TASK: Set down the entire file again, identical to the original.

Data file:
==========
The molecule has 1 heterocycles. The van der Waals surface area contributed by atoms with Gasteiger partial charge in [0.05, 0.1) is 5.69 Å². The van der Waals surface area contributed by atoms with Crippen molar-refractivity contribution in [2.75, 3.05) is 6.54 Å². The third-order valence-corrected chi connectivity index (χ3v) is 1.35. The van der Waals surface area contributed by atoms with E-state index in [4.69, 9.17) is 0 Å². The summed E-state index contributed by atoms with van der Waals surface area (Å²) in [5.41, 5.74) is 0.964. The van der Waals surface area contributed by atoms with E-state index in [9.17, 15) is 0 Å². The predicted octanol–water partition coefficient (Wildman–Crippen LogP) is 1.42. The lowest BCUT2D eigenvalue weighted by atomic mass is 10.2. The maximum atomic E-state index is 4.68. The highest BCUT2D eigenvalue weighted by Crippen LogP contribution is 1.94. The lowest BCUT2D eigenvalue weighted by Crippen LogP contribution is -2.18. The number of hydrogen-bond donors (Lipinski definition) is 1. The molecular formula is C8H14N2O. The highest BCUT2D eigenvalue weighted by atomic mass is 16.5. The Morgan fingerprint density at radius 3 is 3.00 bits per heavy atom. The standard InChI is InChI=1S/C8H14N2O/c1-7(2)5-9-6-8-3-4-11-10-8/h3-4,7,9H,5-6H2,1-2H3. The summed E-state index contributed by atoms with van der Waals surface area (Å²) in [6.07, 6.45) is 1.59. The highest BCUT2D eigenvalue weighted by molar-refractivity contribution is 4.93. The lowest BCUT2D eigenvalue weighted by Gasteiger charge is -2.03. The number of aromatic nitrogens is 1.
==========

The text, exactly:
The molecule has 1 heterocycles. The van der Waals surface area contributed by atoms with Gasteiger partial charge in [0.05, 0.1) is 5.69 Å². The van der Waals surface area contributed by atoms with Crippen molar-refractivity contribution in [2.75, 3.05) is 6.54 Å². The third-order valence-corrected chi connectivity index (χ3v) is 1.35. The van der Waals surface area contributed by atoms with E-state index in [4.69, 9.17) is 0 Å². The summed E-state index contributed by atoms with van der Waals surface area (Å²) in [5.41, 5.74) is 0.964. The van der Waals surface area contributed by atoms with E-state index in [9.17, 15) is 0 Å². The predicted octanol–water partition coefficient (Wildman–Crippen LogP) is 1.42. The lowest BCUT2D eigenvalue weighted by atomic mass is 10.2. The maximum atomic E-state index is 4.68. The highest BCUT2D eigenvalue weighted by Crippen LogP contribution is 1.94. The lowest BCUT2D eigenvalue weighted by Crippen LogP contribution is -2.18. The number of hydrogen-bond donors (Lipinski definition) is 1. The molecular formula is C8H14N2O. The highest BCUT2D eigenvalue weighted by atomic mass is 16.5. The Morgan fingerprint density at radius 3 is 3.00 bits per heavy atom. The standard InChI is InChI=1S/C8H14N2O/c1-7(2)5-9-6-8-3-4-11-10-8/h3-4,7,9H,5-6H2,1-2H3. The summed E-state index contributed by atoms with van der Waals surface area (Å²) in [6.07, 6.45) is 1.59. The highest BCUT2D eigenvalue weighted by molar-refractivity contribution is 4.93. The lowest BCUT2D eigenvalue weighted by Gasteiger charge is -2.03. The number of aromatic nitrogens is 1.